Mexico's political and social stability will be threatened if the severe recession brought on by its debt crisis continues beyond 1984, Mexican Finance Minister Jesus Silva Herzog said yesterday.

In response to the debt crisis that struck Mexico last August, the country has trimmed public spending, cut many subsidies and raised taxes in an attempt to reduce its need to borrow from abroad.

Silva Herzog called those measures "the only way out we have," but he warned, "I don't think Mexico would be able to maintain a stagnant economy for more than two years--1983 and 1984." If the recession lasts longer than that "it will certainly pose, well, additional risks for the social and political stability" of the nation, he said during an interview with Washington Post writers and editors.

Mexico owes more than $80 billion to foreign banks and foreign institutions that it cannot pay back on time. It is among a number of debt-ridden Latin American countries that have adopted austerity programs to get international banks to ease repayment terms on the outstanding loans and to get infusions of new cash from the banks and the International Monetary Fund.

Silva Herzog said that if Mexico and other big debtor nations--such as Brazil, Argentina, Chile and Peru--are to recover from their financial problems, the United States and other industrialized nations must be prepared to boost their imports from the Third World.

The "only way to earn foreign exchange to service debts and pay for imports is to export," he said. "I think that's a basic question for the next five to 10 years: Are the industrial countries going to stimulate the growth of exports from the Third World countries or not?"

He warned that if the needed finance does not flow into the Third World, "the rate of growth . . . is going to be diminished, and if the reduction is a substantial one then I think we have to be prepared for not having a very stable system."

Half of Mexico's 75 million population is locked in poverty, Silva Herzog said, pointing out that rapid population growth means that "it's a good number of Mexicans that go into the labor force each year and increase the demand for everything" from jobs to schools and hospitals. Mexico needs to keep its economy growing because of that expanding population, he said.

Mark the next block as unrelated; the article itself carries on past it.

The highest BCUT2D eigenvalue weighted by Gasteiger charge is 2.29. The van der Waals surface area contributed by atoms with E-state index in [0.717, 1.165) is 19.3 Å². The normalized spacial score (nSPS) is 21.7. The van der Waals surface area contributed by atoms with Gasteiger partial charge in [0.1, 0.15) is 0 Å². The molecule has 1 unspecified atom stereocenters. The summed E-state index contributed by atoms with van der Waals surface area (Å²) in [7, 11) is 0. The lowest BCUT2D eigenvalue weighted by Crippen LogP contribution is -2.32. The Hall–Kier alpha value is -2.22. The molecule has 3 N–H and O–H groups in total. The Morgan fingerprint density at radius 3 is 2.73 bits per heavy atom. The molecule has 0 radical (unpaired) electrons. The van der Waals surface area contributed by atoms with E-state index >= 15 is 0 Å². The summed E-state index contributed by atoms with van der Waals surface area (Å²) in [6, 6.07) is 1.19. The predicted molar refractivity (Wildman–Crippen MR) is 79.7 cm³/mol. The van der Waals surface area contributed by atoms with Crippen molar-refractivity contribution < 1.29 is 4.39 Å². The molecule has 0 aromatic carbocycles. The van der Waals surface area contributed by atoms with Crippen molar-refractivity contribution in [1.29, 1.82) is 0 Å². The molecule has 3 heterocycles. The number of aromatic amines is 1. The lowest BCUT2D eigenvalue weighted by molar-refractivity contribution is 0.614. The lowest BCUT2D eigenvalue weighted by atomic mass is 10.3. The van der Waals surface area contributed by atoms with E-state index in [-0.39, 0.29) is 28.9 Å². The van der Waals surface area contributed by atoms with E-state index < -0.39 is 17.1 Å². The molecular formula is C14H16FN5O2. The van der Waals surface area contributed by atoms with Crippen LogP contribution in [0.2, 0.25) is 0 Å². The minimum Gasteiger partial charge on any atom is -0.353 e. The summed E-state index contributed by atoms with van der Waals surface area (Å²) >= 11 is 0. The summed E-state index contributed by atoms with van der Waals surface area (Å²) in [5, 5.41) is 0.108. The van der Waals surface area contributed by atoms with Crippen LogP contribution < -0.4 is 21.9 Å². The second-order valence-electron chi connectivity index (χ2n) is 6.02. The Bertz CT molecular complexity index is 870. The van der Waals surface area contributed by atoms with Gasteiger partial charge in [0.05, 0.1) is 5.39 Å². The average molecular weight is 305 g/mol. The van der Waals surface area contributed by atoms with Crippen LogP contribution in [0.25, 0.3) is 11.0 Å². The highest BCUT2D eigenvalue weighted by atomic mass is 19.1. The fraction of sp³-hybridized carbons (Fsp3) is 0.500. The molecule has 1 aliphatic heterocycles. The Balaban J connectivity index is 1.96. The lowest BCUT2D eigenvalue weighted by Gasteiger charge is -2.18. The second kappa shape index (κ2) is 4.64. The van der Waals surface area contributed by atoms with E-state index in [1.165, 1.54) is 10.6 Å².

This year will be the first since World War II that Mexico's economy has not grown. Silva Herzog said he expects the output of goods and services in Mexico to decline between 2 and 4 percent in 1983 and not grow at all in 1984 as a result of the austerity program.

In recent years, Mexico's economy had grown about 8 percent annually boosted by its substantial oil earnings and a surge of foreign loans. In 1981 alone, about $20 billion flowed into Mexico from abroad, the finance minister said.

The severe worldwide recession that began in 1981 depressed prices and demand for the general commodities Mexico exports. A similar decline in demand for oil hit the Mexican economy hard.

By last August, Mexico knew it could not continue to pay its debts. It was Mexico's brush with bankruptcy that triggered the Third World debt crisis.

In return for money from the International Monetary Fund, the debtor nations have adopted programs aimed at cutting public spending and borrowing, slowing inflation and narrowing balance of payments deficits so that they do not need to borrow so much from overseas.

Mexico recently told its bankers that the IMF has approved its economic performance in the first three months of this year, clearing the way for the release of the next installments of money from both the IMF and commercial banks.

Silva Herzog admitted that the decline in the price of oil--which accounts for 70 percent of the country's export earnings--reduced the anticipated revenues in Mexico's economic program. But he said his nation had anticipated higher interest costs than they are now paying. Lower interest rates about cancel the bad effects of lower oil prices, he said.

But any further significant declines in oil prices would make it more difficult for Mexico to keep to its IMF performance targets, he said.

There is some popular pressure in Mexico to declare a default on foreign debts rather than undergo the painful measures necessary to satisfy bankers and keep up debt payments, Silva Herzog said. But he said it would be "terrible mistake" for Mexico to renege on its debts.

Mexico imports 10 million tons of grain a year and much of its industrial economy is linked to imports as well. A default would force Mexico to pay cash for everything it bought from abroad rather than financing them. "Within three months the welfare of the people" would be severely affected, he said, and the chances of "bringing the economy up again would be severely limited" were Mexico to default on its debts.

He said that it was reasonable to expect Mexicans to tighten their belts, but warned that the "limit comes" because there are a "good number of Mexicans that do not even have a belt."

Silva Herzog said Mexico no longer is the darling of international bankers. He said that instead of the usual raft of invitations from bankers attending last year's International Monetary Fund meeting, "We ate breakfast by ourselves, lunch by ourselves and dinner by ourselves."

"We have to realize Mexico is not going to get as much money from the outside world as we did in the last five years." he said.